With the wind now from our port quarter and gusting to 22 knots, we had trimmed the genoa and sped towards the low-lying island ahead of us. While in the lee of Islay, the sea had been indeed quite smooth, but gradually it had picked up so that by the time we were approaching Colonsay, there was a short swell from the south-east. We had read that the Caolas Mohr anchorage on the smaller island of Oronsay at the south was better than Scalasaig, the main port of the island, but with the wind directly from the southeast it had been too exposed and rough to anchor, even for a quick cuppa! Reluctantly, we had circled around and left, heading northwards along the coast towards Scalasaig, keeping an eye out for a glimpse of the Augustinian Priory ruins on the way. Unfortunately, they were on the other side of the island and we couldn’t spot them.

Caolas Mohr anchorage on Oronsay.

We had carried on up the coast, passing Loch Staosnaig, which if anything had been even more affected by the swell. Eventually, we had reached Scalasaig, where the ferry came in, but this too had been quite rough. We had stopped for a minute or so and watched a moored yacht there wallowing from side to side, its mast describing huge arcs like an inverted pendulum, but had decided this wasn’t for us.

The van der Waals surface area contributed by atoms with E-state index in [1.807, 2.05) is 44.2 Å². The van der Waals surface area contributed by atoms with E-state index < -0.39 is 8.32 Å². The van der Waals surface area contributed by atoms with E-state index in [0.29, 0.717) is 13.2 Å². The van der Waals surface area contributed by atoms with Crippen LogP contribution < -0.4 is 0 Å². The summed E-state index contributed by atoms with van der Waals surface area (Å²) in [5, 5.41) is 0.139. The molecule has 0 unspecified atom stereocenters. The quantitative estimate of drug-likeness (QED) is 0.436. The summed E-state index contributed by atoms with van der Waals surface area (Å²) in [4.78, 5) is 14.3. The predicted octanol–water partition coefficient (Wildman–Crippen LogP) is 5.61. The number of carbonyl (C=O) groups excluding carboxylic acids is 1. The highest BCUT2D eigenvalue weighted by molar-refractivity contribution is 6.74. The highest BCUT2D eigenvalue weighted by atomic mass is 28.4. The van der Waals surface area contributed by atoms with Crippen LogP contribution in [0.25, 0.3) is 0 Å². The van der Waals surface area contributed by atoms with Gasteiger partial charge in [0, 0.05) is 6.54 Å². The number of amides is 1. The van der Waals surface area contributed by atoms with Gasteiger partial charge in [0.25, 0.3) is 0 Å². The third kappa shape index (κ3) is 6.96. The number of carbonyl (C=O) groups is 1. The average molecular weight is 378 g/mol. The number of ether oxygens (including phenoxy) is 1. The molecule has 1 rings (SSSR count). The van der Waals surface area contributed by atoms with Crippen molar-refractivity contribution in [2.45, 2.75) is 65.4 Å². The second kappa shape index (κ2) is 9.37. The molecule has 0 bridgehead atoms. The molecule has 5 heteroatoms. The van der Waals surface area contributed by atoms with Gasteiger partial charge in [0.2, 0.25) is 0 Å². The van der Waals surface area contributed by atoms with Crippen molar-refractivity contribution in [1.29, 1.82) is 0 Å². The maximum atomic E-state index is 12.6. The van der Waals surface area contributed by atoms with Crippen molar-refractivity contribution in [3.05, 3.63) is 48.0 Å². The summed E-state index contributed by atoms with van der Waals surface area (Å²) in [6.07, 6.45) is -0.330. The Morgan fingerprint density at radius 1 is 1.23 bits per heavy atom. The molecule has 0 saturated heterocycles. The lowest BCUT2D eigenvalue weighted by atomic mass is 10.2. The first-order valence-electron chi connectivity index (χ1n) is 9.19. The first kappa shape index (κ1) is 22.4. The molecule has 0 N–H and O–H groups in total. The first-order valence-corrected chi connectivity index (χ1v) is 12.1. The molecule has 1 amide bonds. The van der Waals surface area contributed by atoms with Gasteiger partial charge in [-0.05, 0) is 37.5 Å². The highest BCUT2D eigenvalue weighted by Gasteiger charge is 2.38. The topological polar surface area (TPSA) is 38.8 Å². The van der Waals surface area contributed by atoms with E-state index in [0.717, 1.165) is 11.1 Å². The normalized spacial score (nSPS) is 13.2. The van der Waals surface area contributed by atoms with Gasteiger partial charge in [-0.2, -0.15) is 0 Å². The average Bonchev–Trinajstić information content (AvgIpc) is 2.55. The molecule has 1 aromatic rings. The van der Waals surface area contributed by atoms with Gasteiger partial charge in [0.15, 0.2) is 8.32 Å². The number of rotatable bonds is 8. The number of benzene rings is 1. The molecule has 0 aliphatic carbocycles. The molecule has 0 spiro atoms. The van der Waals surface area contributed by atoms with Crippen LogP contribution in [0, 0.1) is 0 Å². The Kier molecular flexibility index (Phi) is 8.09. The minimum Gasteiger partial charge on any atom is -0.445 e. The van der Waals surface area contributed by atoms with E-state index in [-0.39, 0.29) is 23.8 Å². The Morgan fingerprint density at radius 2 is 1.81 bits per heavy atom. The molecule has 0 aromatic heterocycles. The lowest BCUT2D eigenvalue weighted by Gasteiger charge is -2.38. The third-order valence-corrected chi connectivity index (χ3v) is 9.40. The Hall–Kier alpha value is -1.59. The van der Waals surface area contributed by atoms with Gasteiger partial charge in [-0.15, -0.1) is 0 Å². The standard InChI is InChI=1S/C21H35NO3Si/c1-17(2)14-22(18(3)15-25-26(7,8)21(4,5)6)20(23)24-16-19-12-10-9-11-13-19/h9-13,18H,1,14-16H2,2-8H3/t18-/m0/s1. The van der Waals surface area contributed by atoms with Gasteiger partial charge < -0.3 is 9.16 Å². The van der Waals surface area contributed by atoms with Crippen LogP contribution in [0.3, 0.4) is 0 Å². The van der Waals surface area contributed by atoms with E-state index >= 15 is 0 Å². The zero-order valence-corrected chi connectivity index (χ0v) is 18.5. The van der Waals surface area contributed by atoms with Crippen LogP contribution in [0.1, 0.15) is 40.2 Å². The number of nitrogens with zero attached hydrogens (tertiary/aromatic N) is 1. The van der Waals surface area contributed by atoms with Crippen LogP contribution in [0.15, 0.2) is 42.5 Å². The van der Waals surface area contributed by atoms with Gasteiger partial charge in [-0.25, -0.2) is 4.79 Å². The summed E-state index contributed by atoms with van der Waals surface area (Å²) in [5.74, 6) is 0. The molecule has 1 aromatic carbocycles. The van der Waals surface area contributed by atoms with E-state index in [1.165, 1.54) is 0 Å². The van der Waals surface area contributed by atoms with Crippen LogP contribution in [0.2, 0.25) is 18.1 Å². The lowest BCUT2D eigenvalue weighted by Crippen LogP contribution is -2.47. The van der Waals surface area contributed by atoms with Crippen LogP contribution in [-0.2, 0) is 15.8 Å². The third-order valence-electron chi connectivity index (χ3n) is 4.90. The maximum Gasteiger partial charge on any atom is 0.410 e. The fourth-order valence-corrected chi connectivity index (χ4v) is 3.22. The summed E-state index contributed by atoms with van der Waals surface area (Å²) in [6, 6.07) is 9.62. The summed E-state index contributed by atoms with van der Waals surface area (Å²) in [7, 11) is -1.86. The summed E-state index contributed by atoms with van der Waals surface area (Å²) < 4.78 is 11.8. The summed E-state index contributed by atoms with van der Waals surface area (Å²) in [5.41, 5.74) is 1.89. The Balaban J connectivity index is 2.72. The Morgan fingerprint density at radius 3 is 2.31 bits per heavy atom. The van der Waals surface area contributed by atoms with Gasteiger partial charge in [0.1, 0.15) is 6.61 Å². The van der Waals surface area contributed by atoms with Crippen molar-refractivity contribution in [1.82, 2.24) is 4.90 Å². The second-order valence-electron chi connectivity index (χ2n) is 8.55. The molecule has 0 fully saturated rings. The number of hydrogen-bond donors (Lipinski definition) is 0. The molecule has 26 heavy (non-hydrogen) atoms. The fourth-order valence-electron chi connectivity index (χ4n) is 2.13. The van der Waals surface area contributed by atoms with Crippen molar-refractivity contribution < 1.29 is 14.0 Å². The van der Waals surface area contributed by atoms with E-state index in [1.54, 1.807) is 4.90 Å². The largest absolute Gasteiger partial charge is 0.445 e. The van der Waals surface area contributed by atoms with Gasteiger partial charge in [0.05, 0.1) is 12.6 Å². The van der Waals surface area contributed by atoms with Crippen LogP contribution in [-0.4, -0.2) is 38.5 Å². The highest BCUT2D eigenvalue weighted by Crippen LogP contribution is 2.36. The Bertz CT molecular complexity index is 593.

Scalasaig, Isle of Colonsay.

Looking at the chart, it had seemed that on the north-west coast of the island, there was an anchorage in Kiloran Bay sheltered from south-east swells, although susceptible to western swells from the Atlantic. There might be a slight chance we could find some protected water there. However, as we rounded the northern tip of Colonsay, it was apparent that the long Atlantic swells were still coming in, despite it now being two days since the westerly winds had ceased. Through the binoculars we had seen the white foam of the swells crashing onto the rocks and the beach at Kiloran. It had been the worst of all worlds – the Atlantic swells on the west of the island hadn’t had time to die down, and new swells had been whipped up by the wind from the south-east.